ValuePickr Forum

TMIT Chapter 6: Recognising Risk

Recognising risk often starts with understanding when investors are paying it too little heed, being too optimistic and paying too much for a given asset as a result. High risk, in other words, comes primarily with high prices.

Controlling Risk in my investments - has been a concern, since 2014. HM says great investing requires both generating returns and controlling risk. And recognising risk is an absolute prerequisite for controlling it.

Whereas the theorist thinks return and risk are two separate things, albeit correlated, the value investor thinks of high risk and low prospective return as nothing but two sides of the same coin, both stemming primarily from high prices.

HM asks us to recognise that just like opportunities to make money, the degree of risk present in a market derives from the behaviour of the participants, not from securities, strategies and institutions.

Every active investor in markets goes through this, sooner than later

“It is what it is. We’ve been living in optimistic times. The cycle has been swinging strongly upward. Prices are elevated and risk premiums are slender. Trust has replaced skepticism, and eagerness has replaced reticence. Do you agree or disagree? That’s the key question. Answer it first, and the implications for investing become clear.

He elaborates some more with

“Everything you needed to know in the years leading up to the crash could be discerned through awareness of what was going on in the present.”

So, there is very clearly a “Call to Action” from HM when we see those un-ignorable signs of danger. Yet very rarely do we see any prominent Value-Investors advocating taking money off the table (progressively, if you will) as a means of Controlling Risk, when these danger signs are all evident!

In fact, the opposite is probably advocated by Value Investors - Stay put in Quality stocks and sit through the boom and bust. Whereas HM is clearly saying,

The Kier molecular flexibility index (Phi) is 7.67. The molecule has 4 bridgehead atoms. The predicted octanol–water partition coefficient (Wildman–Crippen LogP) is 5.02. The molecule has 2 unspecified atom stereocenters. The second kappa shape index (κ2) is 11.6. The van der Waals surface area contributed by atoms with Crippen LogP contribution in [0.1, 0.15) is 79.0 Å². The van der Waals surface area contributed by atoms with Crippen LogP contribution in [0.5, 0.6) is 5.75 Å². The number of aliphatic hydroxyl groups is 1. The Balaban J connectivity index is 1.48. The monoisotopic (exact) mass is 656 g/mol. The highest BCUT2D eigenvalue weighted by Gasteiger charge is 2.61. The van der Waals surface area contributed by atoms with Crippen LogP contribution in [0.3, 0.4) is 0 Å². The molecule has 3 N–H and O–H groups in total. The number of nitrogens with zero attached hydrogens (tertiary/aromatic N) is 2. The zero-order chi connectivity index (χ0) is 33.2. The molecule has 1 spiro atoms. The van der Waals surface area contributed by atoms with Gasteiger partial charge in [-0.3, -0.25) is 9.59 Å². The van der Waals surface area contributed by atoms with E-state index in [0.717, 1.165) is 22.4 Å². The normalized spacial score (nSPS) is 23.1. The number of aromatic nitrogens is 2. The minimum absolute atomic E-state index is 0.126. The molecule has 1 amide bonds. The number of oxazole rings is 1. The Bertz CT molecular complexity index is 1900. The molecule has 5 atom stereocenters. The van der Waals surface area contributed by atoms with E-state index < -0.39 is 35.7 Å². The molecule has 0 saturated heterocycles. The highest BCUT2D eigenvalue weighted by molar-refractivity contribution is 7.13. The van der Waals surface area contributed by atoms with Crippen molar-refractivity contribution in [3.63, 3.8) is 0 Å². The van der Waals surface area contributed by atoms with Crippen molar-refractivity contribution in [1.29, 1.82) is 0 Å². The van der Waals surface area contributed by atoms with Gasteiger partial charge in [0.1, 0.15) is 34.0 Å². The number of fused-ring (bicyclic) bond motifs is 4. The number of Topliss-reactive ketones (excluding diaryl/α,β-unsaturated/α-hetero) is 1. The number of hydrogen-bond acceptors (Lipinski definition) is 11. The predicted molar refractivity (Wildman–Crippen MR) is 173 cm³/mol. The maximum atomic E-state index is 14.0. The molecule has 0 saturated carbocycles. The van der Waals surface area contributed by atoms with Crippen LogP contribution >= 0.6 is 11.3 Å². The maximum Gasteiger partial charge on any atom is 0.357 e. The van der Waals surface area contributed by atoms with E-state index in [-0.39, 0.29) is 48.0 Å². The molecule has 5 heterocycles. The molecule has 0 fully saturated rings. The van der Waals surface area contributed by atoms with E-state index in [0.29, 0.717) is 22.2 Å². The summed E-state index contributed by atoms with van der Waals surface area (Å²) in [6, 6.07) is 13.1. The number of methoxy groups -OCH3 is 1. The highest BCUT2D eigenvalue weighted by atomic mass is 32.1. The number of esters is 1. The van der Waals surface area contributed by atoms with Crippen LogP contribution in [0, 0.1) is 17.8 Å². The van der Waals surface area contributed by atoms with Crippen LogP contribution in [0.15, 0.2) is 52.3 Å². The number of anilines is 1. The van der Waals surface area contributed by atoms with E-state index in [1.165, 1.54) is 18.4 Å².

No risk is feared, and thus no reward for risk bearing— no “risk premium”— is demanded or provided. That can make the thing that’s most esteemed the riskiest. Perversity of Risk. This paradox exists because most investors think quality, as opposed to price, is the determinant of whether something’s risky.

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So the question for me:

HM says “A few times in my career, I’ve seen the rise of a belief that risk has been banished, cycles won’t occur any longer, or the laws of economics have been suspended. The experienced, risk-conscious investor takes this as a sign of great danger.”

HM elaborates further, on course of action. “It is what it is. We’ve been living in optimistic times. The cycle has been swinging strongly upward. Prices are elevated and risk premiums are slender. Trust has replaced skepticism, and eagerness has replaced reticence. Do you agree or disagree? That’s the key question. Answer it first, and the implications for investing become clear.”

HM emphasises some more on this. “Everything you needed to know in the years leading up to the crash could be discerned through awareness of what was going on in the present.”

This seems like very clear suggestions that it’s quite possible for the diligent investor to recognise Market bubble conditions, if we can be aware. And definitive “Call to Action” when we recognise such times. Isn’t he suggesting taking money of the table at such times - unlike what typical Value Investors advocate, and warn us against trying to time-the-market? That it’s almost impossible for normal (even skilful) investors to achieve?

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Now to the more promising part, on HM’s take as a Risk-Taker demanding Risk-Compensation while investing

“I wouldn’t buy that at any price— everyone knows it’s too risky.” That’s something I’ve heard a lot in my life, and it has given rise to the best investment opportunities I’ve participated in. … The truth is, the herd is wrong about risk at least as often as it is about return. A broad consensus that something’s too hot to handle is almost always wrong. Usually it’s the opposite that’s true."

And HM further elaborates

“When everyone believes something is risky, their unwillingness to buy usually reduces its price to the point where it’s not risky at all. Broadly negative opinion can make it the least risky thing, since all optimism has been driven out of its price.”

I am trying to pay special attention to this, these days. Can’t we be even more picky for situations where - Fundamental Quality is unquestionable, and say ditto for Management Quality - meets a transitory “Risky” situation - that is bound to boil over (with attendant lower trajectory results) in 4-8 quarters, say? Isn’t that when WB advocates (having the courage of hitting the hardest) and demonstrated time and again with huge bets such as on Coke, Amex or others?

Can’t we all learn to apply that well - keep our eyes and ears open - antenna perked?

  • what about a Divi’s Labs?
  • what about a Jubilant Foods?

Disc: Business Names taken only as food-for-thought examples, to drive home the message. Not advocated as investment ideas. These may prove be (very) Risky Investments.

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